• The M in MRI stands for magnetic. The whole thing is based on the fact that some atomic nuclei are magnetic and will align themselves with a suitably strong magnetic field; they will then precess, which causes them to absorb radio waves of a characteristic frequency. (MRI used to be called NMR for Nuclear Magnetic Resonance, but they changed it because of that scary word "nuclear.") MRI machines use some of the most powerful magnets ever built; most of them are superconducting, and all of them are dangerous if you make the mistake of approaching too closely while there is any magnetic material on your person. There simply is no way to build a small cheap MRI imager. The wonder is that it is possible to build such scanners at all.
  • Kirk FraserKirk Fraser Posts: 364
    edited November 29 Vote Up0Vote Down
    Beau and Frank, Thank you very much.

    RickB and localroger thank you too.
  • No response to this email yet. It sounds like the only way to clean up the Justice system.

    Subject: Small fMRI project?

    Dr. Wu,

    I am seeking a wearable fMRI after reading a combination of fMRI and Polygraph at the same time gives 100% accurate lie detection, which could free 25% of prisoners who are actually innocent. Is there a way you can make or help create a very low cost project to build such a device like projects sold on Parallax.com or other home hobby sites?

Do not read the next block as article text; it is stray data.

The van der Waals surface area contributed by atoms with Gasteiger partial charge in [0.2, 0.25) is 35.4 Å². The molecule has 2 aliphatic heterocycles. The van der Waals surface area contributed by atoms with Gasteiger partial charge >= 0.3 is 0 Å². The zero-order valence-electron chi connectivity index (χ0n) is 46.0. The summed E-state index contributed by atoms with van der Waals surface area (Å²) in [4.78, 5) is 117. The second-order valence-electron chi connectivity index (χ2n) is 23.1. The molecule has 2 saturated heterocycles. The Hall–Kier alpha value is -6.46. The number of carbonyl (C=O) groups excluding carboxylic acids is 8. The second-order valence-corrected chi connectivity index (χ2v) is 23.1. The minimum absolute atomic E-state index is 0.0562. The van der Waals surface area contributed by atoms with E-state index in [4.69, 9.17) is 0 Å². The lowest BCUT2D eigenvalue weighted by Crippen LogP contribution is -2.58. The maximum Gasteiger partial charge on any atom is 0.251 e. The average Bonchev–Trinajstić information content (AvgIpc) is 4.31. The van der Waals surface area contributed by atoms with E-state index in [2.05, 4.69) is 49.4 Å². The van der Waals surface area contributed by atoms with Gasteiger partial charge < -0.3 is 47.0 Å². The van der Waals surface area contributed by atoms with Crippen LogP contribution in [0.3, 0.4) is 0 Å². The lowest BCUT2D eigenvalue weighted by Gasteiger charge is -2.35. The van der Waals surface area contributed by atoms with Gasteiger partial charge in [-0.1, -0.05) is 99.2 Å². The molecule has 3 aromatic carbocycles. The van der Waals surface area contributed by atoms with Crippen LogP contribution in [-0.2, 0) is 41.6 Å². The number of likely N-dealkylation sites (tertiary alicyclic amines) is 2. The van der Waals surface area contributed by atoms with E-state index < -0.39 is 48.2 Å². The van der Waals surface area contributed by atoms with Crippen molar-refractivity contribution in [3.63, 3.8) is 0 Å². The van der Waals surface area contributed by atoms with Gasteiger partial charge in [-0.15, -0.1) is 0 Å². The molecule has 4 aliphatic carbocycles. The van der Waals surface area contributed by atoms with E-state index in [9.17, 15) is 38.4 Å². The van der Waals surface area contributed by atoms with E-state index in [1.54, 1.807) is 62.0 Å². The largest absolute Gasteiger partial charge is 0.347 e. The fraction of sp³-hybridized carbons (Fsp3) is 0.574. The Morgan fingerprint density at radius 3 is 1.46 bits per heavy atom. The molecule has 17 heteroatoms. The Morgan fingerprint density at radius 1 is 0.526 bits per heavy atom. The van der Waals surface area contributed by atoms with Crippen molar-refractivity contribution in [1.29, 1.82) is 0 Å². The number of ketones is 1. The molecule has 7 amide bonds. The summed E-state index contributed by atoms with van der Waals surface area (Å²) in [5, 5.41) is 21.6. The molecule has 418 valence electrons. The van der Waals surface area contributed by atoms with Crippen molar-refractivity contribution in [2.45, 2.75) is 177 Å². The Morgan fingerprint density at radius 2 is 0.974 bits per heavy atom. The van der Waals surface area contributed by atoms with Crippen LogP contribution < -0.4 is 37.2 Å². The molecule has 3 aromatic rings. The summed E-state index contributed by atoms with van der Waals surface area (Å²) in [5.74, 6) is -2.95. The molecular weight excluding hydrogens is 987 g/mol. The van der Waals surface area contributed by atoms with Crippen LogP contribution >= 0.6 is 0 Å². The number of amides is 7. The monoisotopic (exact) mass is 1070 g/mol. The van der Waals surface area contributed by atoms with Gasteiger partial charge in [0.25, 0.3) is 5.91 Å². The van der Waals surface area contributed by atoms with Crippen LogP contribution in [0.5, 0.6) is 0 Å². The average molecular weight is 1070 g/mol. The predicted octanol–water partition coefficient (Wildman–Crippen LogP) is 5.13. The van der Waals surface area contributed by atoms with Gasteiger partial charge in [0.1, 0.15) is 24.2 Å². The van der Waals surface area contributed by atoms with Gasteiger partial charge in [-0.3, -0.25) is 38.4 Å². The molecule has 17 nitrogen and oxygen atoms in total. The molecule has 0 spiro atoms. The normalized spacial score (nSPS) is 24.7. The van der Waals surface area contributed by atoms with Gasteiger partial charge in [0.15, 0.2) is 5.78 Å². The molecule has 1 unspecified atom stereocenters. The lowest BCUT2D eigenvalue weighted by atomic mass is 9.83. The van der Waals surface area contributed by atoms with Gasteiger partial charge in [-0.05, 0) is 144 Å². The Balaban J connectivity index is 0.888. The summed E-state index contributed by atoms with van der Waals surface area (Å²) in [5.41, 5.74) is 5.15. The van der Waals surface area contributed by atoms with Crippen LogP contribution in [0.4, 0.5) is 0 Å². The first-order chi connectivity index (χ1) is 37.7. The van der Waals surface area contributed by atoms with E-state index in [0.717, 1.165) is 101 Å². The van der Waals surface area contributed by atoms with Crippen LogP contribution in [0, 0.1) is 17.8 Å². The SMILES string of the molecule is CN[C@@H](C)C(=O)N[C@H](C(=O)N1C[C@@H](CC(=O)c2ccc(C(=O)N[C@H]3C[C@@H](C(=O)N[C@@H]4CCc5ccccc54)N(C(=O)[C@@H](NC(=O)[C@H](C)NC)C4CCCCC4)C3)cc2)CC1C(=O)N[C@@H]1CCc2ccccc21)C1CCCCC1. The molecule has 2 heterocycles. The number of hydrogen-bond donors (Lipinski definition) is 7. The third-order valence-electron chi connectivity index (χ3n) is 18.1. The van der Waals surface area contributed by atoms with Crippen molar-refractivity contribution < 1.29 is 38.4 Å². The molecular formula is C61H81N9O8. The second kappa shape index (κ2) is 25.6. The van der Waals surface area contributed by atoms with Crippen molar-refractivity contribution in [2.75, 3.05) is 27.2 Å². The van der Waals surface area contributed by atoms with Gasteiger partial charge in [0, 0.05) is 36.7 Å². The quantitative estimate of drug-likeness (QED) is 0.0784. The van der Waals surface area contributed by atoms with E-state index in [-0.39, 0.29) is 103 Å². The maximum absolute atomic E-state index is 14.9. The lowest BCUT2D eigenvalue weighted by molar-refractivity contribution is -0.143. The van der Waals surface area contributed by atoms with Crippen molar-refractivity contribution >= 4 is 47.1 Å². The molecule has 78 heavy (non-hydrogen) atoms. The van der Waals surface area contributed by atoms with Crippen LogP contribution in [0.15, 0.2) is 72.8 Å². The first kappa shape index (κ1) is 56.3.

Here is a websites that may provide ideas for this project.
    https://spectrum.ieee.org/the-human-os/biomedical/imaging/a-new-wearable-brain-scanner

    Thank you very much.
    Kirk W. Fraser
    www.theManChild.org

  • localroger wrote: »
    The M in MRI stands for magnetic. The whole thing is based on the fact that some atomic nuclei are magnetic and will align themselves with a suitably strong magnetic field; they will then precess, which causes them to absorb radio waves of a characteristic frequency. (MRI used to be called NMR for Nuclear Magnetic Resonance, but they changed it because of that scary word "nuclear.") MRI machines use some of the most powerful magnets ever built; most of them are superconducting, and all of them are dangerous if you make the mistake of approaching too closely while there is any magnetic material on your person. There simply is no way to build a small cheap MRI imager. The wonder is that it is possible to build such scanners at all.

    The magnetic field strength required for MRI makes head mounted or portable MRI imaging systems highly unlikely. Other imaging modes are more likely to be used for such scanners if they are at all possible.
    In science there is no authority. There is only experiment.
    Life is unpredictable. Eat dessert first.
  • potatoheadpotatohead Posts: 9,566
    edited November 30 Vote Up0Vote Down
    Nobody has shown we can identify intent via fMRI or any of these technologies yet.

    Non starter, currently. But, let's say we can do that. Could happen.

    Intent is a slippery thing. Intent is what we convict on too. (and that does bring up many arguments for handling crime very differently than we often do in the US too, but out of scope for this forum. Just saying.)